Foster Care


Our Foster Care and Re-integration Department is responsible for the recruitment, screening and training of foster parents, as well as the supervision and monitoring of foster care placements.

Re-integration services are rendered to biological parents of children in alternative care (i.e. those in foster care and children’s homes). The monitoring and supervision of children who have been returned to the care of their parents is also undertaken for a period of two years.

If you met the criteria and are willing to open your heart and your home to a child in need, we would love to hear from you.


Q & A

Want to know more about Foster Care? Contact us on 011 298 8500 or

  • What is foster care?

    Foster care is provided for children whose biological parents are unable to care for them. This form of care is a preferred alternative to a child being placed in a residential child care facility, as it is hoped that the foster parents would provide an ideal family environment, love and care.

  • Who are foster children?

    A foster child is a child who has been removed from his/her biological parents and legally placed in the care of foster parents. These children are in need of care as a result of severe neglect and/or abuse; abandonment; parental alcohol and/or drug abuse; physical or mental illness of a child's parents; parental incompetence, as well as poverty, unemployment or homelessness of the parents.

  • Is foster care a long term commitment?

    Foster care may be short- or long-term, depending on the circumstances. Whilst foster care is, in many instances, a temporary substitute for family care, it is not uncommon for a foster care placement to be permanent.

  • What is temporary safe care or an emergency home?

    Temporary safe care or an emergency home is where a child is sometimes placed immediately after they are removed from their biological parents' care. Whilst a child is in a place of safety, the social worker conducts his/her investigation and a decision is reached regarding long-term plans for the child. A child may remain in a place of safety for a maximum of six months. Place of safety parents should be prepared to accept a child at short notice.

  • What is the role of a foster parent?

    A foster care parent is expected to provide food, shelter and personal care to the child; guide, discipline and teach the child values and norms; provide for the child's educational needs; work in partnership with the social worker; ensure the child's physical and social needs are met; allow the child's biological parents access to their child and provide the child with a safe, stable and loving family environment.

  • What are the criteria to become foster parent?

    To qualify as a foster parent, one needs to have a stable income; be able to provide suitable accommodation; be physically healthy and mentally stable; have no criminal record; be able to provide character and medical references; and attend compulsory training and be resident in Johannesburg or Randburg Magisterial Districts. Applicants may be married, divorced, widowed or single and hetero- or homosexual. If one's initial application is successful, they will be subject to a period of thorough screening by a social worker, during which home and office visits are undertaken. Prospective foster parents also need to attend training on Saturdays. This training is aimed at better equipping foster parents by covering topics such as: what foster care entails; incorporating a foster child into your family, child care practices and how to care for children with a traumatic past or special needs; and the foster child grant. Please note that the screening process is the same for those persons wishing to provide an emergency home/temporary safe care as it is for fully-fledged foster care parents.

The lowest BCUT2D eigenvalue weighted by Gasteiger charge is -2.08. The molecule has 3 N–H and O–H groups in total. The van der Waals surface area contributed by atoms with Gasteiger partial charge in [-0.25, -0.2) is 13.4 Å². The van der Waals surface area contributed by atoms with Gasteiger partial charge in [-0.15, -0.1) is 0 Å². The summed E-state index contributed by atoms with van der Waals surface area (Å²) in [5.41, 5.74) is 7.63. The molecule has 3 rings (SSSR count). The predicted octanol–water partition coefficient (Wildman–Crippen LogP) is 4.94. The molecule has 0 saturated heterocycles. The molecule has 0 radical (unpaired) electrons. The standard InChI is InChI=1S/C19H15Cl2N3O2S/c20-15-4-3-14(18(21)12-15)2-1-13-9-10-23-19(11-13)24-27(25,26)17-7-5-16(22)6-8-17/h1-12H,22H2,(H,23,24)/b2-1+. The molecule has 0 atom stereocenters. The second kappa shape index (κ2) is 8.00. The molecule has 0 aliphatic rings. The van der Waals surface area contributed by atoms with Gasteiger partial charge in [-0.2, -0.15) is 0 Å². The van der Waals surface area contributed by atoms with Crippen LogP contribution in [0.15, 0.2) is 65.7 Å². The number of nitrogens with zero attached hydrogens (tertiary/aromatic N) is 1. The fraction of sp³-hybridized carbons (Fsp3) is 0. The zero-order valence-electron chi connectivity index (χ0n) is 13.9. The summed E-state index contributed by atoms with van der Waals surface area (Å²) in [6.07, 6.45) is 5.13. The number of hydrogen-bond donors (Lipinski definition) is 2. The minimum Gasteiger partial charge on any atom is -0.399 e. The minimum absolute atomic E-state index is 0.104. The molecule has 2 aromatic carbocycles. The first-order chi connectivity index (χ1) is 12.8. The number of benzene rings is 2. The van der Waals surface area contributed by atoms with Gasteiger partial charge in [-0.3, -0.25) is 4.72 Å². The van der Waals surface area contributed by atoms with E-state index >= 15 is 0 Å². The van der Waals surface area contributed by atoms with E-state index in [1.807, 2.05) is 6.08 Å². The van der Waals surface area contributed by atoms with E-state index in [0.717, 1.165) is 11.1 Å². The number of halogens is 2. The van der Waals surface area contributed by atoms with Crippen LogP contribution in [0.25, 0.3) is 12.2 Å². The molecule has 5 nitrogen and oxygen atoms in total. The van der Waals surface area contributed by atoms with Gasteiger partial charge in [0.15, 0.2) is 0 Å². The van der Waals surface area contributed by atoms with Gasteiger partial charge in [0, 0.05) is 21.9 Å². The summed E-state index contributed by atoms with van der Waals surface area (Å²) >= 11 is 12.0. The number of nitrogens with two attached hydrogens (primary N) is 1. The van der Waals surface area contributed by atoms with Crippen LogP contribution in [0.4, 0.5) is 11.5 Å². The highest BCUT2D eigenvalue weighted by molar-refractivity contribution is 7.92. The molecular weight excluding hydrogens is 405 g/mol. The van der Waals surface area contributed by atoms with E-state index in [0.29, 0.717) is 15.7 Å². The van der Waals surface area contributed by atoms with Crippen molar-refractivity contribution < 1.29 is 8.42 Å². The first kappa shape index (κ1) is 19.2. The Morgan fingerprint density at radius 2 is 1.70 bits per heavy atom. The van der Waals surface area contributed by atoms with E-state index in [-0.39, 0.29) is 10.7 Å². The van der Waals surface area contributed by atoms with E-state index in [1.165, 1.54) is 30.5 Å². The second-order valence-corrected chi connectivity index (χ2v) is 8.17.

• How long will the screening process take?

    An average of 6 weeks.

  • Do foster parents receive financial compensation?

    Yes, a monthly state grant is paid to foster parents. This grant can only be used for the benefit of the child in foster care and, as such, any abuse of the grant is treated very seriously and could result in the child/ren being removed from the foster parent's care.

  • What are the ages of children who go into foster care?

    JCW arranges placements for newborn babies up to children of 12 years of age.

  • Can I choose the child that comes into my care?

    No. Social workers will match children with foster parents. Social workers are, however, mindful of your preferences – sex and age, etc. – and will consider your existing family dynamics.

  • Does JCW offer ongoing support for foster parents and children?

    JCW is legally obliged to monitor and supervise all of its foster care placements. This also entails providing re-integration services to the child's biological parents and renewing court orders. In addition, JCW facilitates group meetings during holiday periods and over weekends. During these group sessions, children are taught life skills and therapy is provided where behaviour modification is required. These group sessions provide a level of support for foster parents, who are able to share their experiences with one another.

  • What is the most difficult aspect of foster care?

    We have found that, for the most part, the hardest aspect for foster parents is saying goodbye to their foster child. Foster parents form meaningful relationships with the children in their care, yet have to at all times accept that those children may one day leave to return to their biological parents.

  • How is foster care different from adoption?

    Foster care is considered temporary care, where foster parents care for children, but cannot sign legal documents. Involvement of biological parents is encouraged and foster parents cannot change a child’s name and surname. All foster parents are eligible for financial assistance from the state.